CIO Competencies From the IT Professional Perspective: Insights From Brazil

CIO Competencies From the IT Professional Perspective: Insights From Brazil

Luiz Antonio Joia (Brazilian School of Public & Business Administration at Getulio Vargas Foundation, Rio de Janeiro, Brazil) and José Carlos P. Correia (Getulio Vargas Foundation, Rio de Janeiro, Brazil)
Copyright: © 2018 |Pages: 30
DOI: 10.4018/JGIM.2018040104

Abstract

The position of Chief Information Officer (CIO) has become increasingly important in companies. However, it can be perceived that this professional, whose functions are increasingly complex, realizes that his/her core competencies are not always sufficient to tackle the daily professional routine centered around the constant transformations the business arena has witnessed. Thus, by using Social Representation Theory operationalized by the Words Evocation Technique, this article sets out to investigate what the Brazilian IT professional perceptions about the CIO core competencies are, in order to compare them with the Brazilian CIO perceptions about his/her own competencies. The work concludes that in Brazil there is strong cognitive dissonance between those perceptions, as only the “capacity to influence the organization” and “technical expertise” competencies are perceived as being essential competencies for CIOs both by IT professionals and CIOs themselves. Lastly, the article highlights some managerial implications accrued from the results obtained.
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1. Introduction

Information Technology (IT) has become increasingly relevant for business processes and value creation in companies. Information – and consequently IT – is nowadays an important component in products, services and organizational processes (Melvill et al., 2004; Rodrigues et al., 2009;). Besides that, the use and availability of information systems and technology have increased in an exponential way, turning them into commodities as ubiquitous as labor within companies (Fasanghari & Roudsari, 2008; Laurindo, 2008). Notwithstanding IT commoditization, executives have become increasingly alarmed at the dependence of their businesses on IT (Sacilotti, 2011). Thus, IT is no longer considered an expense and is now in many cases deemed to be the solution for business problems (Oliveira & Maçada, 2012).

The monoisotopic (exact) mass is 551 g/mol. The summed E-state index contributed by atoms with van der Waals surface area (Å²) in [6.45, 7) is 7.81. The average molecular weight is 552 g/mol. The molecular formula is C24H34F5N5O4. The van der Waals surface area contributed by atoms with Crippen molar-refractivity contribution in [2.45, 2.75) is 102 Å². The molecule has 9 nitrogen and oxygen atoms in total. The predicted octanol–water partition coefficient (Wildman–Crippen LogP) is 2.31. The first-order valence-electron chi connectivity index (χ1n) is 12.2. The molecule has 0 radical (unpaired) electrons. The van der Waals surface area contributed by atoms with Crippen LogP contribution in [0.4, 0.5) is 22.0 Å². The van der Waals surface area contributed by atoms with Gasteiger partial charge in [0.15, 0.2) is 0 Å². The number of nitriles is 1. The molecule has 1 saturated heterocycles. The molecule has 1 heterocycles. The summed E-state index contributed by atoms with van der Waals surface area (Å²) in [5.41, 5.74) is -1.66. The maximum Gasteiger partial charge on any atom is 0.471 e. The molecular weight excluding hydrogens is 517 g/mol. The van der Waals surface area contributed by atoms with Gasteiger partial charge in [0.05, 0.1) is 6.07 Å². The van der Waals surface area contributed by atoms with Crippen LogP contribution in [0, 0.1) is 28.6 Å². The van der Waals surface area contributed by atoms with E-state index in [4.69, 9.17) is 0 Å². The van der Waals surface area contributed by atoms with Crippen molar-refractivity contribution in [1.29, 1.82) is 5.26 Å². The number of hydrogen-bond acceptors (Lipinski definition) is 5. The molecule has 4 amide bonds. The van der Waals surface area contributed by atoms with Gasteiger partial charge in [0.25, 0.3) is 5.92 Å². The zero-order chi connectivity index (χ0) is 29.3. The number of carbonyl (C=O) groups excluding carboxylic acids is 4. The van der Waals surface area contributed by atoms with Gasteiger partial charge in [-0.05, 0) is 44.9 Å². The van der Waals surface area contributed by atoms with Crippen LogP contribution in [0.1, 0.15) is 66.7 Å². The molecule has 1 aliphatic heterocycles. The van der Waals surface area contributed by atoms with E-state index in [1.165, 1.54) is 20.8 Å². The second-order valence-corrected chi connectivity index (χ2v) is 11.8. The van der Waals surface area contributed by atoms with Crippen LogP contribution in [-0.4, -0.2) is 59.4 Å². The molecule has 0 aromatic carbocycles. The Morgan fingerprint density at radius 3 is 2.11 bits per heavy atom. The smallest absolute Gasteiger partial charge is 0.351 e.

However, several challenges still need to be overcome with respect to the use of IT by organizations. The very dependence of companies on IT has challenged their administrators to stress the value of IT for their businesses in an unequivocal and ongoing manner (Rech, 2012). In this context, appropriate management of IT personnel has become a critical competitive factor for most companies in order to support companies’ sustainability, enable the development of new business and spur innovations (Schambach & Blanton, 2002; Bassellier & Benbasat, 2004; Haffke et al., 2016).

In line with this, the role of the Chief Information Officer (CIO), namely the professional responsible for the management of IT resources in an organization, has become increasingly important for companies. However, it transpires that this professional, whose functions are increasingly more complex, realizes that his/her core competencies are not always sufficient to tackle the daily professional routine centered around the constant transformations the business arena has witnessed (Carter et al., 2011; Chen & Wu, 2011). Thus, it has become increasingly relevant for the CIO to possess the basic skill of walking a fine line between the technical and managerial aspects (Weinzimer, 2015). The duality revealed by these technical and, at the same time, managerial skills, the need to understand the organizational context, the perception of the appropriate dosage of innovation and also the responsibility for cultural change brought about by the use of IT are some of the pressures to which this professional is constantly subjected (Luciano et al., 2012).

Based on the above, this work seeks to investigate the core competencies of the CIO as perceived by IT professionals in Brazil, in order to compare them with those perceived by the CIOs themselves as set forth in the extant academic literature. In order to get the Brazilian IT professionals’ perceptions regarding the necessary competencies for the CIO, the Social Representation Theory (SRT) – originally conceived by Serge Moscovici (Moscovici, 1961, 2003) – operationalized via the Words Evocation Technique, as proposed by Sá (2002) and Abric (2003), is adopted in this research.

Therefore, this article essentially seeks to answer the following research question: What are the Brazilian IT professionals’ perceptions about the essential competencies CIOs should have?

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